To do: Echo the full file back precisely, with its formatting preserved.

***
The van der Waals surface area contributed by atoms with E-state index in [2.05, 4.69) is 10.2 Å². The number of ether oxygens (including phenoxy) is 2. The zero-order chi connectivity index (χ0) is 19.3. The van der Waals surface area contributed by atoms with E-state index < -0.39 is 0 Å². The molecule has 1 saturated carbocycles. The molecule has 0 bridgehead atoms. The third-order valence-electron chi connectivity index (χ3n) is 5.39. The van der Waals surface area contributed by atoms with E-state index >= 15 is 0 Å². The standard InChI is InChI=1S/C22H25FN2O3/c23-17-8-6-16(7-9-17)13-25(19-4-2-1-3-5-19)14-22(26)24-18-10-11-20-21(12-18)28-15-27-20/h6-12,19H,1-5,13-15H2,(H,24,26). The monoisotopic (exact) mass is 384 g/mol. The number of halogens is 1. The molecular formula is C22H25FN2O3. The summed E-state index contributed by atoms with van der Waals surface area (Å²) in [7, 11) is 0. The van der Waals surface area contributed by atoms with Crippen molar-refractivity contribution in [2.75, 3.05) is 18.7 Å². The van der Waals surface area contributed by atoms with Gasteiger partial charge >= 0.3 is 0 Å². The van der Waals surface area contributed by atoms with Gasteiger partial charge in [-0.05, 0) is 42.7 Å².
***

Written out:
The van der Waals surface area contributed by atoms with E-state index in [2.05, 4.69) is 10.2 Å². The number of ether oxygens (including phenoxy) is 2. The zero-order chi connectivity index (χ0) is 19.3. The van der Waals surface area contributed by atoms with E-state index < -0.39 is 0 Å². The molecule has 1 saturated carbocycles. The molecule has 0 bridgehead atoms. The third-order valence-electron chi connectivity index (χ3n) is 5.39. The van der Waals surface area contributed by atoms with E-state index >= 15 is 0 Å². The standard InChI is InChI=1S/C22H25FN2O3/c23-17-8-6-16(7-9-17)13-25(19-4-2-1-3-5-19)14-22(26)24-18-10-11-20-21(12-18)28-15-27-20/h6-12,19H,1-5,13-15H2,(H,24,26). The monoisotopic (exact) mass is 384 g/mol. The number of halogens is 1. The molecular formula is C22H25FN2O3. The summed E-state index contributed by atoms with van der Waals surface area (Å²) in [7, 11) is 0. The van der Waals surface area contributed by atoms with Crippen molar-refractivity contribution in [2.75, 3.05) is 18.7 Å². The van der Waals surface area contributed by atoms with Gasteiger partial charge >= 0.3 is 0 Å². The van der Waals surface area contributed by atoms with Gasteiger partial charge in [-0.05, 0) is 42.7 Å².